CBJ Editorial 

ICR Iowa, the joint venture between the Cedar Rapids Metro Economic Alliance and Iowa City Area Development Group (ICAD), is on its last leg, but can be fixed with deep introspection and new leadership.

Two of ICR Iowa’s senior staff members and financial resources have been redeployed “to respond to local business needs during the extraordinary circumstances of the coronavirus pandemic,” according to a statement released by the ICAD and Economic Alliance board chairs. Tim Carty will return to ICAD to focus on support, outreach and service to existing businesses, while Brian Crowe will return to the Economic Alliance to conduct similar activities and lead regional business attraction efforts. That leaves just President and CEO Jennifer Daly remaining on the ICR Iowa staff.

The joint venture was created in 2016 with much promise to focus on regional business attraction, workforce development and marketing. The hope was that it would achieve success in those common areas and illustrate to stakeholders that a regional approach to economic development can provide better results than patchwork parochial efforts.

It did neither.

We don’t dispute that COVID-19 pandemic has shifted economic development priorities somewhat from workforce development and attraction, the core mission of ICR, to support for business funding and survival. It isn’t a need that has gone away, however, and using the pandemic as the scapegoat for the withdrawal of support for ICR Iowa without addressing the group’s effectiveness will not enable us to move the region forward.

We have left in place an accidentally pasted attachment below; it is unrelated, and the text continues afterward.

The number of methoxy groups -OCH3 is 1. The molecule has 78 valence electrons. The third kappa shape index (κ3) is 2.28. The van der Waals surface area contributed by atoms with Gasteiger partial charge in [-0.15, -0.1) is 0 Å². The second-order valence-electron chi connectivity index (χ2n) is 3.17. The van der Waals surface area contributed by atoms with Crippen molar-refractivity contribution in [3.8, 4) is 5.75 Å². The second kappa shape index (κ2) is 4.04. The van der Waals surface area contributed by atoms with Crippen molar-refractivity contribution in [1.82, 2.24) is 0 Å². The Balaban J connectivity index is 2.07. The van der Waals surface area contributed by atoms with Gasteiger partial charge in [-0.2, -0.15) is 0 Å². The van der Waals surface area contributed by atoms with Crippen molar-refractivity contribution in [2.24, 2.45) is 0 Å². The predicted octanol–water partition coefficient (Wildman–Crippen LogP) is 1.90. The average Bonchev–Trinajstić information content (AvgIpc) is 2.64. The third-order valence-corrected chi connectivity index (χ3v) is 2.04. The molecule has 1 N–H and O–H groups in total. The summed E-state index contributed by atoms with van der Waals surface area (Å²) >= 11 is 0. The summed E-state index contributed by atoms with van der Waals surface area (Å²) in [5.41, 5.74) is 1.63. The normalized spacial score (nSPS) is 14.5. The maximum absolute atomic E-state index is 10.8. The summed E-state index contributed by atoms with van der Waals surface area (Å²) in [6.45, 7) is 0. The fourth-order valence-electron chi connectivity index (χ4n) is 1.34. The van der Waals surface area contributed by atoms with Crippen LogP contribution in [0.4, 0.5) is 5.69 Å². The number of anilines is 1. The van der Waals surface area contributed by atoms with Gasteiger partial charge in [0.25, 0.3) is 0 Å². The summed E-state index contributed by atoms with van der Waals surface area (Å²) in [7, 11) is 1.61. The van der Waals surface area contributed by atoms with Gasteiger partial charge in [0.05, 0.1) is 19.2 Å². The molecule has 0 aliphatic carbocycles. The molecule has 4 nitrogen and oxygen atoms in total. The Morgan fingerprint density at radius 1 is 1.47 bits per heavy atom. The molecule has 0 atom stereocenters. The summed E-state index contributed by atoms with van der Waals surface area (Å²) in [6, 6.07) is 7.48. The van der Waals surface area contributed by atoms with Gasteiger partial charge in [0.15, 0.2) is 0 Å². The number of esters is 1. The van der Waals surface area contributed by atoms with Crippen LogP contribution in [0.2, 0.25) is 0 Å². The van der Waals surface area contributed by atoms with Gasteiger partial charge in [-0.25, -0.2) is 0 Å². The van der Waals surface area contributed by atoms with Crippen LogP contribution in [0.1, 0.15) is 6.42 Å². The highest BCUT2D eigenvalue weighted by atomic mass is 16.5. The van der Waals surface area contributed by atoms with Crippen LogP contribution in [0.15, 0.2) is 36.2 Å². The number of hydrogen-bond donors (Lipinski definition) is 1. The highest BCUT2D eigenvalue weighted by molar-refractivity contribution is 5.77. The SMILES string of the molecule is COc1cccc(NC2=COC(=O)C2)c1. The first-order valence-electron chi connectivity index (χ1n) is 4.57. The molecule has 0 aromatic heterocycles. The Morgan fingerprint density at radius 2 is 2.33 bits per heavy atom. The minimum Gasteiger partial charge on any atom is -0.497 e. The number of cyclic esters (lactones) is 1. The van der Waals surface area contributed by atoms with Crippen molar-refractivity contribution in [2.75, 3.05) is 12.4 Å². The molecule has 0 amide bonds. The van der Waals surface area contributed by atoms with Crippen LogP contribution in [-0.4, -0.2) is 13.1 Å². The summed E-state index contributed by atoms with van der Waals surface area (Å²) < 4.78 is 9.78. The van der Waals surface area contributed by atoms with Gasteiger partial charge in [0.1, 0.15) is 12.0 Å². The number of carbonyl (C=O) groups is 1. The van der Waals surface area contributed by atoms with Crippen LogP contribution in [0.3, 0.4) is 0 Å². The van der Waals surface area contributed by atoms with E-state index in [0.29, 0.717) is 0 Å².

When businesses and organizations experience extreme challenges like the COVID-19 pandemic, they can often rely on a reserve of goodwill they have earned. ICR Iowa has simply not garnered enough goodwill, and its progress on business attraction, workforce development and marketing has been negligible. Neither has its leadership engendered trust or confidence.

Some difficult questions face board members and members of the Economic Alliance and ICAD, which have funded ICR Iowa: Is the mission of the organization is still valid or does the mission need to be tweaked? Has its leadership been adequate?

These need to be examined especially when communities like Cedar Rapids have brought on their own workforce development specialist instead of relying on ICR Iowa, as was expected.

We are hopeful that the joint venture will survive, but question whether the current leadership is the appropriate one to lead it going forward. As we have said repeatedly, having someone who keenly understands the political landscape in the region is paramount to keeping this organization viable.

The terrible floods of 2008 caused communities and businesses in the region to refocus their efforts on simply staying viable. Understandably, regionalism took a back seat. It appears that regionalism and this joint venture will take a back seat again.

When we get past this pandemic, we will need to rekindle regionalism efforts once again. Hopefully, we will learn from the myriad mistakes that we have made, but we cannot if there is not an honest assessment of ICR Iowa. CBJ